And just as quickly he fell silent. Cindy didn’t wait around for the others to look over and see her. There were a few on the ground still mobile that had been thrown off the roof by her father and they were slowly crawling her way. She weaved around them and followed in the general direction her father had gone.
It didn’t take long for her to find her father. There were long skids in the middle of the street she followed to a car that had slid into a wooden electric pole. On the other side of the vehicle she found her daddy on top of what may have been a human being or a hunk of a side of beef, pummeling it with a piece of rebar. She hoped it had been beef, although it appeared to be wearing a pair of shoes.
“Daddy!” she screamed. He went on whacking it for a minute longer before stopping suddenly, standing upright, and pitching his head back. He began grunting like he was making some wordless chant. “Daddy,” she said again. He turned on her.
For a long second there was no recognition in his eyes. He held the rebar up halfway as if considering whether to defend or attack. Cindy took a step back and his eyes dropped to get feet.
“Cccccindy?” he asked as if her name was his best guess to a complex question.
“Daddy,” she said as if recognizing the man beneath the layer of gruel he was covered in.
“I… killed him, Cindy. I stopped the bad boy.”
She sensed this as a pivotal moment. That her father could be her ally in this strange world or her enemy, lost to her forever. Despite her gaggle of friends and the fact she would have probably have been leaving her parents’ home in less than two years she was lonely for them. She had missed being their daughter and all the rights and privileges afforded therein. Even though she still referred to them aloud as Mommy and Daddy she hadn’t been their little girl for a long time. Not since that fall afternoon several years ago when jealousy of her little brother had lead to her making a mistake that would cost her beyond the estimating of a twelve year old, protected suburbanite tweenager.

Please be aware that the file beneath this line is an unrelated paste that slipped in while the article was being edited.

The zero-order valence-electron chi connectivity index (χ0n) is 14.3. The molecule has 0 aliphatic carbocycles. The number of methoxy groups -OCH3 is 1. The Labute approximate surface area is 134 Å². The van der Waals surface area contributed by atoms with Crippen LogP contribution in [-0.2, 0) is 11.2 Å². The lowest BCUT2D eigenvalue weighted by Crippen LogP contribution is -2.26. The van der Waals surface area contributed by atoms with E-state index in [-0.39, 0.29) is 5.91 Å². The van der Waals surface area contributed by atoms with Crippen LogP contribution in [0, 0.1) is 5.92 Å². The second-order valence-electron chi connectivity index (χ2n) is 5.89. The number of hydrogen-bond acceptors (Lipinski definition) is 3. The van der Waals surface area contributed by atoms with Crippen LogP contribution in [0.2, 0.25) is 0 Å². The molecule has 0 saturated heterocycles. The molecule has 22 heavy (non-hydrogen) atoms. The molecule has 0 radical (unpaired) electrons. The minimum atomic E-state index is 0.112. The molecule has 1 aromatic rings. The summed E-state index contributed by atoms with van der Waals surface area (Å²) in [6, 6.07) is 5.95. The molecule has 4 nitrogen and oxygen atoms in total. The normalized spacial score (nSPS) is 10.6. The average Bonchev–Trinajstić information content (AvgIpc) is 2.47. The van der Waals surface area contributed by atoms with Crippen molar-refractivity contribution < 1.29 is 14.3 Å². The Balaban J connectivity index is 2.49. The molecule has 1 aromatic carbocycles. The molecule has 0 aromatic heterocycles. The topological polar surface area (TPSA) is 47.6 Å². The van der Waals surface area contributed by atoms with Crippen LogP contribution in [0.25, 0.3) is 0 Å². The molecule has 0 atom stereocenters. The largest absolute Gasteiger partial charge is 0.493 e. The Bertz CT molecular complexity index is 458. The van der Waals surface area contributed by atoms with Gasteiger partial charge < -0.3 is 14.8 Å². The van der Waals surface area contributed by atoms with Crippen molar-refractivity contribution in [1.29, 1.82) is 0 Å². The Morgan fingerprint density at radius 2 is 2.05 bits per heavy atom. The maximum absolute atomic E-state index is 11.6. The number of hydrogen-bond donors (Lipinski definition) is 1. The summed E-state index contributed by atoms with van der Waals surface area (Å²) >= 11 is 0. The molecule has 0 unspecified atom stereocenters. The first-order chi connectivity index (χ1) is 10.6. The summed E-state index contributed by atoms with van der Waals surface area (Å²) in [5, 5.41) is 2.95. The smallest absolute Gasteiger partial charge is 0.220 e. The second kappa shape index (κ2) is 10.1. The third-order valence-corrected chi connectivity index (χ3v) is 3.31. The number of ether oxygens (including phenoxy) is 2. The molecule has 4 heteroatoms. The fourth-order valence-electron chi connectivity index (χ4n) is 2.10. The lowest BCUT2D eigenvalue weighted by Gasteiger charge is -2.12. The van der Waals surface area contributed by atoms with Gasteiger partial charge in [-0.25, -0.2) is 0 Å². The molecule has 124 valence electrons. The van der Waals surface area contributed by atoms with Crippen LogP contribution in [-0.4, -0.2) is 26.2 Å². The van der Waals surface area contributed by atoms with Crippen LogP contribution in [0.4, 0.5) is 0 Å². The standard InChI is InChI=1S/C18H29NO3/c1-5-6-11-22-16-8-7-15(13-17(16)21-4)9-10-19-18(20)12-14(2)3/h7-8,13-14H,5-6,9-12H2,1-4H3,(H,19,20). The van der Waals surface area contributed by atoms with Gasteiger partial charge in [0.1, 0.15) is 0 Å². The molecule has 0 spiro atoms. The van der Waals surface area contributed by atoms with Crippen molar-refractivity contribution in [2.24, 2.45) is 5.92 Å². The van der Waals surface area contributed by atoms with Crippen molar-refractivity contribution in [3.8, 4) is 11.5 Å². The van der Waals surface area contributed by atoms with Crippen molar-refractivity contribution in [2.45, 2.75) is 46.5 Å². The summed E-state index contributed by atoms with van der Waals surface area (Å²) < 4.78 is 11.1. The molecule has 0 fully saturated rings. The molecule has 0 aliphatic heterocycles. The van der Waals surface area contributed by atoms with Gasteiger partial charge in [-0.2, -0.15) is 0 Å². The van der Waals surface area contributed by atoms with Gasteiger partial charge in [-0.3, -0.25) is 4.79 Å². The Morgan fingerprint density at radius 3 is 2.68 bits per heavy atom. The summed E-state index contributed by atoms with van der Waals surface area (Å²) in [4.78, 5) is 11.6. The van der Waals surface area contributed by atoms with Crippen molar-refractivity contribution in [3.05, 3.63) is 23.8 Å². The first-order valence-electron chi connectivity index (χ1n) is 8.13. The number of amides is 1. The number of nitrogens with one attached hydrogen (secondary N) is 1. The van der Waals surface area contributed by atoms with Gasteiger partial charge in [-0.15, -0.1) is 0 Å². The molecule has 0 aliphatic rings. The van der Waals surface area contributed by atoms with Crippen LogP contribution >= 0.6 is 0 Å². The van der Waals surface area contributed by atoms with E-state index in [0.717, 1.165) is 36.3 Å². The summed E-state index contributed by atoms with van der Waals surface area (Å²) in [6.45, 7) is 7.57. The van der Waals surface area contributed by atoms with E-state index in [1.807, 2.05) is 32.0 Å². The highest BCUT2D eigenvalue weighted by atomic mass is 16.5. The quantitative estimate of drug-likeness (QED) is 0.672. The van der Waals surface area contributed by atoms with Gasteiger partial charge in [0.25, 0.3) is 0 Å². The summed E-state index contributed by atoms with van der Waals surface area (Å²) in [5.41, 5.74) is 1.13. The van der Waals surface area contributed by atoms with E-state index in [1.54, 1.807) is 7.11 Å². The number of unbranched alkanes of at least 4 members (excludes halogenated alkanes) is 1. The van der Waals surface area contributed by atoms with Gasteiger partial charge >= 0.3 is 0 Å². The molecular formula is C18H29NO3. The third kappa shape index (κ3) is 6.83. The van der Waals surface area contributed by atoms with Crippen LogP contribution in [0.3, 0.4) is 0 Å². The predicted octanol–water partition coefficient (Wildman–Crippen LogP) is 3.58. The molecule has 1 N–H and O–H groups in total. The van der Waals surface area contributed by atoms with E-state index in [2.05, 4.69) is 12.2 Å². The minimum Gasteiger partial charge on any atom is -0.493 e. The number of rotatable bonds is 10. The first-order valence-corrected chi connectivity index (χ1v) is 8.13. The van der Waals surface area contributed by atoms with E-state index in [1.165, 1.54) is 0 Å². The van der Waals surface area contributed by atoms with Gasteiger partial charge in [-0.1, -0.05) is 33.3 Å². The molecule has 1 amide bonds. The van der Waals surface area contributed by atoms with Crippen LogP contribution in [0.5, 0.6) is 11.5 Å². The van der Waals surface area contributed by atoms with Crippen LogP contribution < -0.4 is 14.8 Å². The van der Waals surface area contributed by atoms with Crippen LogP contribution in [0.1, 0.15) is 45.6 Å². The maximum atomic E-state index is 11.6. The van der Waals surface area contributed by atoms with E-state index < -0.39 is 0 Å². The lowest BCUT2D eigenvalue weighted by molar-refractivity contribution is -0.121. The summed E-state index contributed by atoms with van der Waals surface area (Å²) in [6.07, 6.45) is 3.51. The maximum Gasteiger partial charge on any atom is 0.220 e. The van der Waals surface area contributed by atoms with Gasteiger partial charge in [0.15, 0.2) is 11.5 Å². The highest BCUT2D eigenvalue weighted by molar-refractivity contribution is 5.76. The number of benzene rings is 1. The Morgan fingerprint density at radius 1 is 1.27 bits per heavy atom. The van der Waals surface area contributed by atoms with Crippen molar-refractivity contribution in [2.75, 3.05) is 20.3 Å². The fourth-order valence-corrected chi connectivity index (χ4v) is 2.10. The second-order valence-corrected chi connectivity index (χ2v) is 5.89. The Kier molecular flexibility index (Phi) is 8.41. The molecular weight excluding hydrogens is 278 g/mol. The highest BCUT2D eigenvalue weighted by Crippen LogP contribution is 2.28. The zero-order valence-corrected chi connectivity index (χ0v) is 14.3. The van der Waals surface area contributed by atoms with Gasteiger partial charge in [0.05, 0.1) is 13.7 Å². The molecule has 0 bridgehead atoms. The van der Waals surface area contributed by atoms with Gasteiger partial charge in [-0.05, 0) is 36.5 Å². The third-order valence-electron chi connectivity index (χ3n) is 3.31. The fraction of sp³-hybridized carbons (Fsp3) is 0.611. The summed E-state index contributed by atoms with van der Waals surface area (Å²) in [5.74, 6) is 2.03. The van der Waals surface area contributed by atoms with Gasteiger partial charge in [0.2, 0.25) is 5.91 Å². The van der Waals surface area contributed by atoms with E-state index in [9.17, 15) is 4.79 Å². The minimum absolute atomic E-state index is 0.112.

Beneath all the bits of bone, the spray of blood, the sheen of fear-sweat, and a considerable amount of insanity stood her father, seeing her for the first time, albeit through a warped glass if not a dark one, in many years. Even though her lies had gotten them to this point but with no guarantee for the next few minutes, Cindy had him to herself in a way she’d been craving, to her own surprise. But the attention fueled on her continued deceit, her survival too, so that his question, as heart-breakingly simple-minded as it was for a man with two PhDs made her answer to his question simple, albeit a dagger in the vacancy left by her soul.
“I… done good?” he asked, glancing at the corpse between his feet.
“Yes,” she replied. “You done good.” She looked over her shoulder at the slowly approaching figures coming out of a sudden fog. One of them wore a skirt that may or may not have been the same as her mother’s. “Now it’s time to do more.”
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